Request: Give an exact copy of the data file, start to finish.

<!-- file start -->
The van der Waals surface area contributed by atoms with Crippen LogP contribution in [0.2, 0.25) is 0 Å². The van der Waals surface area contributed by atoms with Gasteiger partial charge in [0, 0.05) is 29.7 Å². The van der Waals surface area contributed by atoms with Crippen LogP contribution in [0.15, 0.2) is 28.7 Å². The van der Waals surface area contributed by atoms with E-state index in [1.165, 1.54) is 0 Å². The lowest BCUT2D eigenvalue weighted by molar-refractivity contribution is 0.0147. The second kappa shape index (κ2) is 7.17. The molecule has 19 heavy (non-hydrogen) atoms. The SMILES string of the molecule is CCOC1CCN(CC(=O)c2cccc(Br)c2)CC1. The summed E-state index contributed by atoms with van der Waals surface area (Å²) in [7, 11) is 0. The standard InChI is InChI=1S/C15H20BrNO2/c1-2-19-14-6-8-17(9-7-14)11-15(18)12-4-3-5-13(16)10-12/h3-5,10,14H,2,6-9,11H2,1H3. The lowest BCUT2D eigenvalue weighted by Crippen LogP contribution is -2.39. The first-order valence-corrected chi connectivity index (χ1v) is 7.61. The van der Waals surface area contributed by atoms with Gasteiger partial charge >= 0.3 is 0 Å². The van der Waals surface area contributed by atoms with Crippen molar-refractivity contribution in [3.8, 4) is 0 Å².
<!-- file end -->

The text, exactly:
The van der Waals surface area contributed by atoms with Crippen LogP contribution in [0.2, 0.25) is 0 Å². The van der Waals surface area contributed by atoms with Gasteiger partial charge in [0, 0.05) is 29.7 Å². The van der Waals surface area contributed by atoms with Crippen LogP contribution in [0.15, 0.2) is 28.7 Å². The van der Waals surface area contributed by atoms with E-state index in [1.165, 1.54) is 0 Å². The lowest BCUT2D eigenvalue weighted by molar-refractivity contribution is 0.0147. The second kappa shape index (κ2) is 7.17. The molecule has 19 heavy (non-hydrogen) atoms. The SMILES string of the molecule is CCOC1CCN(CC(=O)c2cccc(Br)c2)CC1. The summed E-state index contributed by atoms with van der Waals surface area (Å²) in [7, 11) is 0. The standard InChI is InChI=1S/C15H20BrNO2/c1-2-19-14-6-8-17(9-7-14)11-15(18)12-4-3-5-13(16)10-12/h3-5,10,14H,2,6-9,11H2,1H3. The lowest BCUT2D eigenvalue weighted by Crippen LogP contribution is -2.39. The first-order valence-corrected chi connectivity index (χ1v) is 7.61. The van der Waals surface area contributed by atoms with Gasteiger partial charge >= 0.3 is 0 Å². The van der Waals surface area contributed by atoms with Crippen molar-refractivity contribution in [3.8, 4) is 0 Å².